ATLANTA – Republicans controlling a Georgia House committee approved legislation Wednesday that would prevent election officials from proactively sending mail ballot request forms to voters ahead of an election.
If it makes it through both chambers and gets Gov. Brian Kemp’s signature, it could take effect ahead of November’s general elections.
To protect voting rights during the coronavirus pandemic, Georgia Secretary of State Brad Raffensperger, a Republican, sent absentee ballot applications to nearly 7 million active registered voters for the state’s June 9 primary elections, enabling huge numbers to avoid having to vote in person. That contributed to increased turnout, with turnout particularly high among Democrats.
The election was marred by problems after poll workers dropped out in fear of getting infected and their replacements had trouble with new voting equipment, contributing to hours-long lines in some locations.
Soon after Raffensperger sent ballot applications to all voters, House Speaker David Ralston, a Republican from Blue Ridge, expressed concern that it could be bad for the GOP, telling news outlet Fetch Your News in April that expanded use of mail voting “will be extremely devastating to Republicans and conservatives in Georgia.” Ralston later walked back those comments and said his concerns are about the potential for ballot fraud. Historically, there is no evidence of widespread voter fraud through mail-in voting.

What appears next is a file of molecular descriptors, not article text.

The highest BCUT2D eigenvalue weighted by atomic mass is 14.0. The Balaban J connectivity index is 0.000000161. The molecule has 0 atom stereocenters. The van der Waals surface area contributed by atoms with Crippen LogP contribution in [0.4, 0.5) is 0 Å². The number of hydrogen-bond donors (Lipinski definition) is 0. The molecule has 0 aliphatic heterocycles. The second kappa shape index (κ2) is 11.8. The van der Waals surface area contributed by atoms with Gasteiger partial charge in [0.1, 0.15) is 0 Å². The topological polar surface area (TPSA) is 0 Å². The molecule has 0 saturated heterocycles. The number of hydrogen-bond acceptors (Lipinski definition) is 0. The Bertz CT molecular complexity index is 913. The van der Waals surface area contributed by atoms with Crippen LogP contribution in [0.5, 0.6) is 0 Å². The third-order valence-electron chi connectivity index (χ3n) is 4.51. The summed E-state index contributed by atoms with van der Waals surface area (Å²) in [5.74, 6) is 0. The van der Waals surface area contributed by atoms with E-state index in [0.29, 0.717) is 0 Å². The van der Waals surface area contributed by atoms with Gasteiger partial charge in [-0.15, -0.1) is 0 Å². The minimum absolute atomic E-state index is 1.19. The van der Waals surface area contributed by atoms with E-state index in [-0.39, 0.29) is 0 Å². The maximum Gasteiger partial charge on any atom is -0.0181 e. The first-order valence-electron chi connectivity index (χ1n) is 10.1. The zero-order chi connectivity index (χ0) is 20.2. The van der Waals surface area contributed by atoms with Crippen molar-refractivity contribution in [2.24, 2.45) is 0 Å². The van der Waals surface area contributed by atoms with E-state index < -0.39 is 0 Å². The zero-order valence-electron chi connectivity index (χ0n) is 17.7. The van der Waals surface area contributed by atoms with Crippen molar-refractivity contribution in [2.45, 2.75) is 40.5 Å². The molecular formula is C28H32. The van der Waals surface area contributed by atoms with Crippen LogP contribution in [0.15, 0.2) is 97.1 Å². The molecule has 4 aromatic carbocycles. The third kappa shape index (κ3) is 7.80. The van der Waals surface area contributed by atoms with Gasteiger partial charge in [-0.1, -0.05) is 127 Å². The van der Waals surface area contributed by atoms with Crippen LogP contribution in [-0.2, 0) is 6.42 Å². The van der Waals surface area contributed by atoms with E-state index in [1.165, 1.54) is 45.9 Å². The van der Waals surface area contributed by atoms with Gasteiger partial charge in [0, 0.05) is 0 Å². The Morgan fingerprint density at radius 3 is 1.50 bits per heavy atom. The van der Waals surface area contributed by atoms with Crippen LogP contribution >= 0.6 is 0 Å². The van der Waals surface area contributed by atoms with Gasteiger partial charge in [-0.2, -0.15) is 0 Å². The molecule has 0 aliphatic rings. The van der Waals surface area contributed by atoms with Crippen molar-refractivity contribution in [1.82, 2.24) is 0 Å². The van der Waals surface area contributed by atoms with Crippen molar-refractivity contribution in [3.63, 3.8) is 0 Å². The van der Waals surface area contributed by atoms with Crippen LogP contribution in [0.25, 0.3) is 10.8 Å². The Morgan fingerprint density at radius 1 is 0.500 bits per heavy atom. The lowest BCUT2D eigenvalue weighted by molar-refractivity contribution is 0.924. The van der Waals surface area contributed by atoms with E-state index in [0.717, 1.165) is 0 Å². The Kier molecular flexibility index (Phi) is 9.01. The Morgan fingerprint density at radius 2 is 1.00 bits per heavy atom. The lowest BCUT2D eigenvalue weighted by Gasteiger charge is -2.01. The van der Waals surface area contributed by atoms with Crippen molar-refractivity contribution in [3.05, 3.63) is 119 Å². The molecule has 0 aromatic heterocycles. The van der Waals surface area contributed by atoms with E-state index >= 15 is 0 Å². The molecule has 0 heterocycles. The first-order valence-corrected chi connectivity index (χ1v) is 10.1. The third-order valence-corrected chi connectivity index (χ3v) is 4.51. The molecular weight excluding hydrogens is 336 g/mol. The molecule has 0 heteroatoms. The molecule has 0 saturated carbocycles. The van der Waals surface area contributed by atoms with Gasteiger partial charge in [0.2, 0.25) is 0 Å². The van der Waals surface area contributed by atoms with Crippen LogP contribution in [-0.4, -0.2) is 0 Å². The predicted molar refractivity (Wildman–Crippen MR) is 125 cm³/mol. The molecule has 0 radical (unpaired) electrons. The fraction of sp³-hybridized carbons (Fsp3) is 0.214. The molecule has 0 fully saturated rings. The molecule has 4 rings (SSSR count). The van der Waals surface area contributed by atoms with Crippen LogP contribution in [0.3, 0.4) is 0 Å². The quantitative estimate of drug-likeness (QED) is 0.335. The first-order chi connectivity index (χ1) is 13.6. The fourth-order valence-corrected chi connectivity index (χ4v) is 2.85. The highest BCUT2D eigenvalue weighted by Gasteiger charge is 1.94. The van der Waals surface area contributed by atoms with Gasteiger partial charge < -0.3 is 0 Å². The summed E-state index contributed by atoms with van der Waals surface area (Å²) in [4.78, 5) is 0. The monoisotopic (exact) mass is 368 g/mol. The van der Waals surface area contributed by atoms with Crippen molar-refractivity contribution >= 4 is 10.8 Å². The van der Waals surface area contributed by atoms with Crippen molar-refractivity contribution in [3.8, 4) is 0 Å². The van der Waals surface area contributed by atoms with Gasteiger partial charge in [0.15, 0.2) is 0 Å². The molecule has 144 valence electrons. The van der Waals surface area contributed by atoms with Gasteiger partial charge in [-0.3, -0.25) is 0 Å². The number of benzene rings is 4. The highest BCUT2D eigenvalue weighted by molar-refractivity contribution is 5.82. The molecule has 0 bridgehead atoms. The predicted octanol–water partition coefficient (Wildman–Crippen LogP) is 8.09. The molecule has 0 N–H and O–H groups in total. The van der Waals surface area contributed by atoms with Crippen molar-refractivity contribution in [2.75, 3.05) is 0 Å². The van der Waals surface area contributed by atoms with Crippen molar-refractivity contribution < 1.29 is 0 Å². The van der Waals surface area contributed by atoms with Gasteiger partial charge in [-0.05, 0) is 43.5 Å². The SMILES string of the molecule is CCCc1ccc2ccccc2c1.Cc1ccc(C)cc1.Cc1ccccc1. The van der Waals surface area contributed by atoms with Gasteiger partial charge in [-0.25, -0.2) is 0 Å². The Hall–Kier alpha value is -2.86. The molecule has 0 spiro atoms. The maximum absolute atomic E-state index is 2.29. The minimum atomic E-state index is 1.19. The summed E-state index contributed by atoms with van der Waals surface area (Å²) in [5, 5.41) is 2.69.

Senate Bill 463 proposes several changes to Georgia election law, including giving county election officials leeway in deciding how many voting machines they’ll need for certain elections. It was amended Wednesday morning in the House Governmental Affairs Committee to include language that would block Raffensperger’s office as well as counties from proactively mailing out absentee ballot applications.
Raffensperger pushed back in a statement Wednesday afternoon, saying that “By a wide margin, voters on both sides of the political spectrum agree that sending absentee applications to all active voters was the safest and best thing our office could do to protect our voters at the peak of COVID-19. Some seem to be saying that our office should have ignored the wave of absentee voting that was clearly coming.”
Several groups, including the NAACP and Fair Fight Action, a voting rights group founded by Democrat Stacey Abrams, were quick to condemn the legislation as well, saying in a joint statement that “localities, as well as the state, should maintain as many possible tools in their toolbox to promote vote by mail generally and certainly in the midst of a raging, ongoing health crisis.”